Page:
May 9, 2019 02:00 AM NPT
It all started with one statement from Prime Minister K P Sharma Oli: I will answer all questions but ignore the statements loaded with suppressed anger and frustration. Prime Minister was addressing the Parliament responding to the concerns raised by various lawmakers on plans and policies unveiled by the government on Friday and several other issues. And all hell broke loose. Lawmakers from main opposition Nepali Congress objected to the use of “demeaning” expression and drew the attention of the Speaker to remove these words from the parliament’s record. They shouted slogans against ‘demeaning remarks’ and refused to settle down though the Speaker was asking them to. The PM did not relent either. Instead, he accused the lawmakers of asking demeaning questions. ‘You are free to question, I am here at the rostrum to answer your questions, but proper decency should be maintained while asking questions as well,’ he went on. Then he answered few questions and returned to his seat. The Speaker allowed the House to proceed with business amid altercation and the House passed government’s policies and programs.
What happened on Tuesday in the House of Representatives is not the first of its kind in Nepal. Nepal’s parliamentary history has an ugly precedent of a lawmaker throwing shoes at the speaker in the 1990s. Most recently, in 2015, during the deliberation on constitution in Constituent Assembly, some lawmakers ran roughshod and created mayhem in the CA (which also served as the legislature parliament then) throwing chairs and breaking the microphones. Tuesday’s exchanges of words does not compare with these two incidents in any way but if the lawmakers of both ruling and opposition parties do not restrain themselves and keep breaching the decorum, we might be headed toward repeating the ugly practice. The Prime Minister may have thought the opposition lawmakers intended to insult him by using the words like ‘the prime minister of president’s government’ and alleging him of promoting corruption. Yes, the lawmakers did not present themselves in as much polite and civil manner as they should have while questioning but the Prime Minister should not have been provoked by the words of the lawmakers. Lawmakers from opposition party tend to be little more aggressive in their posturing and expressions—that’s what the opposition party usually does in Nepal—but the head of the government, by virtue of the position, is expected to present himself calmly and in more decent way.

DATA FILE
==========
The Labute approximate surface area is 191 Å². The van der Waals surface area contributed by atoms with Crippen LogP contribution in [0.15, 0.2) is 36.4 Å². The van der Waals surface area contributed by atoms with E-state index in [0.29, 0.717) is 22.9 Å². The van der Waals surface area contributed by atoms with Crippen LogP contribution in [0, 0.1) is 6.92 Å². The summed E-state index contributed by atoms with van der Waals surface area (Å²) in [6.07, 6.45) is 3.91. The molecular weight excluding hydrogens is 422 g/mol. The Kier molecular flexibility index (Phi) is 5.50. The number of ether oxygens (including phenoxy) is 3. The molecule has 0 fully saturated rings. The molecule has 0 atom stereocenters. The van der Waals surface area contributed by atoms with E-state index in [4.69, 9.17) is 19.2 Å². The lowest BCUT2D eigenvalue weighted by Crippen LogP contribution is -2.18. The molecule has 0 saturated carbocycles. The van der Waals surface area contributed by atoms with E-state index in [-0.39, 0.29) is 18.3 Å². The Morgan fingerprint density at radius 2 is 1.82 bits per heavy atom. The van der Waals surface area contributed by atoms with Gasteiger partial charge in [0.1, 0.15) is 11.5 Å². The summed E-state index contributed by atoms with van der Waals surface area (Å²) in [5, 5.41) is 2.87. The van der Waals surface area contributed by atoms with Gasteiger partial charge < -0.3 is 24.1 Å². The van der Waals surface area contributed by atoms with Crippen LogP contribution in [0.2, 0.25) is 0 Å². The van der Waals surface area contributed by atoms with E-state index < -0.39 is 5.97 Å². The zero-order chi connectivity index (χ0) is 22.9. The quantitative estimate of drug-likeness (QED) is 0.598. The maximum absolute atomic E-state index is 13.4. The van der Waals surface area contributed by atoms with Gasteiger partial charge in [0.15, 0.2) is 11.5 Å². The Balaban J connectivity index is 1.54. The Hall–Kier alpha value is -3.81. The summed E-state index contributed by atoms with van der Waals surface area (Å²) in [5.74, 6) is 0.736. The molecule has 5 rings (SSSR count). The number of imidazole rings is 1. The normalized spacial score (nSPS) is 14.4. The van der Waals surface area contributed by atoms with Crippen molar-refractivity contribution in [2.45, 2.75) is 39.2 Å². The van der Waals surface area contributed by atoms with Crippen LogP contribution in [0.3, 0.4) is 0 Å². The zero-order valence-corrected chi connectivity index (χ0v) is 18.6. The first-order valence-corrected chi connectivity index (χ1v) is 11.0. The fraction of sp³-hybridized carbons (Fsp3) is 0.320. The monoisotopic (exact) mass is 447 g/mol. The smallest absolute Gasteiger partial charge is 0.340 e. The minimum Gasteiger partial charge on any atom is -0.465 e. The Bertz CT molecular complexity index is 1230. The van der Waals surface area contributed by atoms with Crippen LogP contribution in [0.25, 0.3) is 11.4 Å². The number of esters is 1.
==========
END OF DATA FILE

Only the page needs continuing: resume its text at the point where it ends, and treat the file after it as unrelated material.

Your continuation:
Besides, this is not the first time, Prime Minister Oli and his cabinet colleagues (especially government spokesperson and minister for information and communication) have been harsh in describing (even denigrating) opponents. In December, 2018, in a televised show, Prime Minister appeared to mock Nepal’s intellectual communities and journalists for making “uncivilized and cheap comments” against him and his government and indirectly threatened against making such comments. We, in this space, have been reminding the prime minister and his colleagues of importance of decency. We want to reiterate: Part of the reason the government has become unpopular is Prime Minister’s reckless use of words and dismissive attitude toward public criticism, including from opposition party and the media. It would help salvage his public image if the prime minister maintained decorum, while speaking at the parliament or in other public forums. To maintain the dignity of the parliament as an institution both opposition and ruling parties need to conduct themselves decently. The ruling party and its leaders need to maintain that decency even more.